President Joe Biden declared he will achieve a “100 percent clean energy economy and net-zero emissions no later than 2050.” To attain this goal, the United States will need to move away from fossil fuels entirely. The only feasible way to do this is to embrace an alternative energy source that is both clean and reliable. Nuclear, unlike other forms of renewable energy, meets both criteria.
Solar and wind power are the favored alternatives to fossil fuels, but when scaled up to meet modern energy demand, both face serious hurdles. Their Achilles heel is that they are inherently unreliable. California’s experience this past summer perfectly demonstrates this inconvenient reality. During a heatwave in late August, sweltering Californians were met with blackouts when their energy grid was overwhelmed during peak use times as millions turned up their air conditioning.
The Golden State was once considered a model for the future of energy, having made bold promises to convert their energy grid to 50 percent renewables by 2030. As of this writing, California gets about a third of its energy from renewables, putting it on track to meet its 2030 target. But achieving this goal comes at a price. Because energy production from renewable sources like wind and solar varies depending on basic factors—like the weather—storage of power is key to ensure there is enough energy available during times when the sun doesn’t shine or the wind doesn’t blow. Battery storage, however, has proven to be a challenge. Again, look to California: home to one of the largest lithium battery storage centers in the world, the state can only store enough energy to power fourteen thousand of California’s thirteen million households. Storage capacity is simply insufficient.
Another challenge facing the Biden administration if it chooses to rely on renewables such as solar and wind to meet its carbon-neutral goals is land use. According to research from the American Enterprise Institute, meeting the 100 percent renewable target would mean devoting 115 million acres to energy production. That’s 15 percent larger than the land area of the Golden State. Sacrificing our open spaces for this type of energy development means sacrificing habitat for wildlife and plant species.
The Intergovernmental Science-Policy Platform on Biodiversity and Ecosystem Services published their Global Assessment Report this year and found that more than one million species worldwide are threatened with extinction primarily due to habitat loss. To preserve vulnerable plant and wildlife species, we need to conserve more habitat, not less. Converting huge swaths of undeveloped land to solar and wind farms could have a sizable and harmful impact on the very species we aim to protect.
Nuclear, on the other hand, is power dense and therefore requires very little land. For example, one nuclear reactor, occupying roughly one square mile of land, can produce as much energy as 3.125 million PV panels—and it can do so rain or shine. For example, one nuclear plant, occupying about two square miles of land, can produce as much energy as a solar farm sitting on twenty-one square miles—and it can do so rain or shine.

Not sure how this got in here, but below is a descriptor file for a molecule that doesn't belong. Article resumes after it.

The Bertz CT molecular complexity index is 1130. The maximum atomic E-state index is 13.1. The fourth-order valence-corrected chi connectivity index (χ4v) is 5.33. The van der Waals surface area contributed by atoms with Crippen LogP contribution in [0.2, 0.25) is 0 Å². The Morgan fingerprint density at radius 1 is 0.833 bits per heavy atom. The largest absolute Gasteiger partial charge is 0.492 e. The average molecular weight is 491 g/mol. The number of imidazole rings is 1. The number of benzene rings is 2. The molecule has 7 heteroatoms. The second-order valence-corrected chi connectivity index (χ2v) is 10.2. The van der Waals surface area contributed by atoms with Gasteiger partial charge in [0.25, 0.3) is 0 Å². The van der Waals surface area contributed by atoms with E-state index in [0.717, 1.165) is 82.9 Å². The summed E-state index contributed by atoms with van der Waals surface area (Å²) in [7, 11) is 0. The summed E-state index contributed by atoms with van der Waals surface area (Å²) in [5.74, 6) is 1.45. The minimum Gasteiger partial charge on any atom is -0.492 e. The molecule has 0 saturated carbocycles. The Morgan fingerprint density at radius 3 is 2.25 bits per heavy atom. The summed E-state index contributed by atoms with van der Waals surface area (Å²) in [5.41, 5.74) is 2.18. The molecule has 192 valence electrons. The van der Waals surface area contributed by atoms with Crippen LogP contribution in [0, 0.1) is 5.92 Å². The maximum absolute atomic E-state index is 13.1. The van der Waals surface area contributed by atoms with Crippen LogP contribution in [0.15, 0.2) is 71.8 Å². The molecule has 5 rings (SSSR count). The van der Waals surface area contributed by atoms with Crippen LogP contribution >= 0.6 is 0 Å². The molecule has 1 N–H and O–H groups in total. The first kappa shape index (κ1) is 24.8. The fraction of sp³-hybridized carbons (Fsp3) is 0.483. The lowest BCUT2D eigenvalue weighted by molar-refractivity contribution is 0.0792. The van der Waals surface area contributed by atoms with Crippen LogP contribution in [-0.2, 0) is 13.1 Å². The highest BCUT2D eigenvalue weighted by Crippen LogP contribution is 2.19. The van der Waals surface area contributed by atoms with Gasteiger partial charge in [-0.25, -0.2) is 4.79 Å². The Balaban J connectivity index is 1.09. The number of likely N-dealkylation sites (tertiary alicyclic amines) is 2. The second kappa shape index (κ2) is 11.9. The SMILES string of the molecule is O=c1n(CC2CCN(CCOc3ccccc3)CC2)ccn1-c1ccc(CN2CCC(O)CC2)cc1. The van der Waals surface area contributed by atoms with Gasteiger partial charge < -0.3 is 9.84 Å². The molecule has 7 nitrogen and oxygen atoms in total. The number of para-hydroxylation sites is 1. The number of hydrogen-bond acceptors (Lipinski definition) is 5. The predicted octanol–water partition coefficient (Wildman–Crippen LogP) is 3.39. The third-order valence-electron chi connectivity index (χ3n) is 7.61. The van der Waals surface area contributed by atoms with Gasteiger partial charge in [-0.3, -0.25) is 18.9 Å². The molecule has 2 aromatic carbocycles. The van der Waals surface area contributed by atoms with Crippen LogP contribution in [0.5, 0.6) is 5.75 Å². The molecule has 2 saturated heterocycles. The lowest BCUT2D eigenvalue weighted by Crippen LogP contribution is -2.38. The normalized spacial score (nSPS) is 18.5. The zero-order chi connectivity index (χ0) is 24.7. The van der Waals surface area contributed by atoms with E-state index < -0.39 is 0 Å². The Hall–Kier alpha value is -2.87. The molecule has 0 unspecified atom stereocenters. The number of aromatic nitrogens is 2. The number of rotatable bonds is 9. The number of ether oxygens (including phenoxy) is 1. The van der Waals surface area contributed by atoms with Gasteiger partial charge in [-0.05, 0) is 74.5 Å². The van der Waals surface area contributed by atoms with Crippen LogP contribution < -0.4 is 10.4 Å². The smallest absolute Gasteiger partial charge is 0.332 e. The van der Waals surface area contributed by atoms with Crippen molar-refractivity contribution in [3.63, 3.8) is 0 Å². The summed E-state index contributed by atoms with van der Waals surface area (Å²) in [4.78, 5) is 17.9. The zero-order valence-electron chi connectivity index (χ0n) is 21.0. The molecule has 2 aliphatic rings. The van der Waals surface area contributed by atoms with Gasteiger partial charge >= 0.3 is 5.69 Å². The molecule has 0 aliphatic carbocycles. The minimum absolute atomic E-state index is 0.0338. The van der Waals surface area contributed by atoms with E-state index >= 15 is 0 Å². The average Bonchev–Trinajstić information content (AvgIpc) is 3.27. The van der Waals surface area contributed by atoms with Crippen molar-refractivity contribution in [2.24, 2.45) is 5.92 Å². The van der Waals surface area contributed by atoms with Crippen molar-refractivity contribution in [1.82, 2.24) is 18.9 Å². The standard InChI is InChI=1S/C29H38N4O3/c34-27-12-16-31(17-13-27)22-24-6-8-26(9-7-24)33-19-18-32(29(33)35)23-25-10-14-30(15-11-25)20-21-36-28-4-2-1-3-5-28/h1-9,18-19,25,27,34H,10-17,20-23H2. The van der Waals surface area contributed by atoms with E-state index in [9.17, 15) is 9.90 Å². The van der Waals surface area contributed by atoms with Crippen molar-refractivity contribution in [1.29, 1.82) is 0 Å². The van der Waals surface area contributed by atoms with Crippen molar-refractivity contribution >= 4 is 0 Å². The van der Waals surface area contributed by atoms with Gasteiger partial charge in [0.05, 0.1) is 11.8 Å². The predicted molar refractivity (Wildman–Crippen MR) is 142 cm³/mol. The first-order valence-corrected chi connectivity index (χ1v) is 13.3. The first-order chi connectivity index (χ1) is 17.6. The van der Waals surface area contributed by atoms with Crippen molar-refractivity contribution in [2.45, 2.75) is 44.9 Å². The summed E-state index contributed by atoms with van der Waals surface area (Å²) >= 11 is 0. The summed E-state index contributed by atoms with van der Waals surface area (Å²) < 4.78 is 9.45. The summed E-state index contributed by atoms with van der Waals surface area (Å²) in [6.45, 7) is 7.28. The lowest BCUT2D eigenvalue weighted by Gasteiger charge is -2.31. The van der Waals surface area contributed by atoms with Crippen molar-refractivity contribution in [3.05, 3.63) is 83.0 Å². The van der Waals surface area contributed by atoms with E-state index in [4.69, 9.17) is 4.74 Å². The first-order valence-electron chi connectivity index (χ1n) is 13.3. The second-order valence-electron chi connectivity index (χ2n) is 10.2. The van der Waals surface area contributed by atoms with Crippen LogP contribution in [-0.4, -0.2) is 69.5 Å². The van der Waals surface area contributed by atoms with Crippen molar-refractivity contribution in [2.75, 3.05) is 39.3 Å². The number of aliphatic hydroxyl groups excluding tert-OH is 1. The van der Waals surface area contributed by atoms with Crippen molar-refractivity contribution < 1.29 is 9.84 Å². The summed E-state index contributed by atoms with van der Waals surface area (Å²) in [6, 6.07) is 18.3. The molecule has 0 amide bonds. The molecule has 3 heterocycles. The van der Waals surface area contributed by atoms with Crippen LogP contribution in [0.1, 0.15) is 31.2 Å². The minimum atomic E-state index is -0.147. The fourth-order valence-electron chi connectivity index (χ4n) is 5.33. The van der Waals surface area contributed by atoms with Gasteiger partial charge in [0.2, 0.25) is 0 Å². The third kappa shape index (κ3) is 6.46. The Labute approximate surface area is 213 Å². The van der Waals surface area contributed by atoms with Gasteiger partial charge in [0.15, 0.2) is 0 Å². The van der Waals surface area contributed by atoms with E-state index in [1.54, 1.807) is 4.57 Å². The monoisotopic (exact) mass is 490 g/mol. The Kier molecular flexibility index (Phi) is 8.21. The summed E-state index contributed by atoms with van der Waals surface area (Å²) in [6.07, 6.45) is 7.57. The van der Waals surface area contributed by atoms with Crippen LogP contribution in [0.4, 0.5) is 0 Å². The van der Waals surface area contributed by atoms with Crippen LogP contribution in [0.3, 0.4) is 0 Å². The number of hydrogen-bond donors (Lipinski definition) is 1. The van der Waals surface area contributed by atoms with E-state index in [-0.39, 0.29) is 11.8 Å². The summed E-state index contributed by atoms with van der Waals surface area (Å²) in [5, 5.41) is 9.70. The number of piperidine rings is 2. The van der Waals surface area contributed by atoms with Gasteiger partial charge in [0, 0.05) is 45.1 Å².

So to recap: Nuclear energy is a zero-emission source that’s reliable and that doesn’t require massive amounts of vital habitat to produce it. Why, then, isn’t it the preferred choice of alternative fuel championed by environmentalists?
In a word: fear. After infamous catastrophes like Chernobyl and Fukushima, the public understandably grew wary of nuclear power. Opponents cite concerns over safety and waste disposal. It’s true that nuclear waste can remain radioactive for thousands of years, and certainly nightmarish disasters like those that unfolded in Ukraine and Japan impose serious costs. However, the facts demonstrate that neither of these should be considered disqualifiers.
Nuclear energy is actually the safest form of energy we can produce. When comparing documented deaths caused by nuclear radiation compared to documented deaths caused by air pollution from burning biomass and fossil fuels, nuclear is vastly safer (just over 100 deaths total compared to 8 million in 2016 alone). As for waste, one of the beautiful things about nuclear energy is that it actually doesn’t produce much waste at all. In fact, when comparing toxic waste produced per unit of electricity generated, one finds solar panels produce 300 times more waste than nuclear power plants. Additionally, unlike the waste from fossil and biomass fuels emitted into the atmosphere, the waste produced by nuclear energy is contained on land.
Ultimately, the low power density of solar and wind simply makes them incapable of powering a modern society and undermines other environmental goals by threatening important habitats. Phasing out of the fossil fuel industry and shifting to renewables without including nuclear will make energy more expensive and less reliable, while posing a greater threat to our natural world. If the Biden administration is serious about meeting its goal of a 100 percent clean energy economy and net-zero emissions by 2050 or sooner, it must embrace nuclear energy.
Kat Dwyer is a Young Voices contributor working in the conservation policy space and is co-host of the Whiskey Bench podcast. Her writing has appeared in The Hill, OC Register, and others. Follow her on Twitter @KatJDwyer.